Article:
Commentary: Sexualization of Women’s Sports Needs to Stop


Beach volleyball is one of the most glaring examples of sexualized uniform discrepancy. (Image used under the Fair Use Provision of the U.S. Copyright Code)

Jazmin Scarberry, Staff Writer

In today’s time, a lot of controversies arise when it comes to the topic of women’s clothing.

For instance, on certain occasions rape cases refer to outfits with comments such as “she was asking for it” and “she looks like a whore.”

If this is true, then women’s uniforms should not be stereotyped and controlled the way they are in all industries. With this in mind, women’s sporting uniforms deserve more attention and freedom.

With past experience as a female athlete, I frequently felt discomfort when in uniform at my competition, specifically cross country and volleyball. While participating in both of these sports I was required to wear certain clothing that made me feel awkward and exposed, and no one deserves to feel this way.

When running cross country for the high school and collegiate levels women’s shorts were always, without a doubt more revealing than men’s.

When running, you have two options, tight spandex that exposes every curve–or tiny, loose-fitted, almost-sideless running shorts. Believe it or not, this poses an impact on performance. I, along with many other female athletes face exposure while participating in the sports we love.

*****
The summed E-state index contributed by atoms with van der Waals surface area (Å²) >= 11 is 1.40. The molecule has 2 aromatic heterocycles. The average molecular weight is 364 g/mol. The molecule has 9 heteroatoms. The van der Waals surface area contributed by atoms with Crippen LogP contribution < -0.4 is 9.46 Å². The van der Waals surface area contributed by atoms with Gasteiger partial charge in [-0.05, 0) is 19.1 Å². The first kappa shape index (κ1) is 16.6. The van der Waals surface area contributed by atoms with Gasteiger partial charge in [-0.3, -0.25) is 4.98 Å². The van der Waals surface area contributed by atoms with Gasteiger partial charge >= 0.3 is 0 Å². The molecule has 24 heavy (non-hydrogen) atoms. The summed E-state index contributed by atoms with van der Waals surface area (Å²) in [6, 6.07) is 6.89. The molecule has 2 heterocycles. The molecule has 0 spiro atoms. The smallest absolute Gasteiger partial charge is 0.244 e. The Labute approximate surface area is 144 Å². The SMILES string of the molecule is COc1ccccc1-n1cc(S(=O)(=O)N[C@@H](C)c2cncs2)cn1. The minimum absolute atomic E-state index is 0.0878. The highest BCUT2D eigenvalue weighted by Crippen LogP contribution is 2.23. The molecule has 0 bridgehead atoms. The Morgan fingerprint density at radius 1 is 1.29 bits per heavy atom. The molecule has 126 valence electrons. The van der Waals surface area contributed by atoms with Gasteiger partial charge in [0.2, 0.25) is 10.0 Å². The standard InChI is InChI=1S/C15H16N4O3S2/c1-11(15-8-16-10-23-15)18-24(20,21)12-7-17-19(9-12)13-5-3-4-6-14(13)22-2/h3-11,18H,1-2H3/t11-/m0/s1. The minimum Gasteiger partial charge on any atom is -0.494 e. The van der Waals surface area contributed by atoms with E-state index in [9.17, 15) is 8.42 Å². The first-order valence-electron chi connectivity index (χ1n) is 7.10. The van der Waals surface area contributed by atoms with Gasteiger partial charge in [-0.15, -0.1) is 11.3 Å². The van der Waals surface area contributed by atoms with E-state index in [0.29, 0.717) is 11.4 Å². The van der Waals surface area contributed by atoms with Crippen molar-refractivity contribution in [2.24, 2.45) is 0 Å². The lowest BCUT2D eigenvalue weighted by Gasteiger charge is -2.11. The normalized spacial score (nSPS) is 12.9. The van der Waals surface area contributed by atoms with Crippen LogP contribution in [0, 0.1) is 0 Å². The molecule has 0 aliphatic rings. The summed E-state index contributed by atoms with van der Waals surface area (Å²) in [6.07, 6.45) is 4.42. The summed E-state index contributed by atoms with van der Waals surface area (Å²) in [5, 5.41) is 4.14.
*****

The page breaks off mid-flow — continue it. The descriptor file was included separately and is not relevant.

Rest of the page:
While running down the field or swinging a hockey stick, we still subconsciously think to fix our skirts or pull down our shorts after they have already ridden up our butts. Habits such as this cause distractions and decrease performance levels, as well as make women feel targeted by the eyes of their audience.

Additionally, many male coaches out of respect for their team must avoid certain situations when it comes to being with the players.

For example, revealing uniforms are inappropriate for stretching and doing certain activities. This should under no circumstance prevent coaches from working with their players individually or in groups; however, more often than not a certain discomfort is in the air between the players and the coach due to the slips of clothing and unpreventable ride-ups.

Situations such as these can be prevented with the option of different uniforms.

I am not saying things need to change for everyone, especially if a woman is comfortable with what she is wearing. However, the topic deserves more attention, and we as women at least deserve the option to wear a uniform in which we do not feel exposed.

The simple solution would be to give women the opportunity to wear the male sports uniform or even develop unisex uniforms. Either of these options provides women the opportunity to enjoy their sporting careers in a way that makes them feel safe.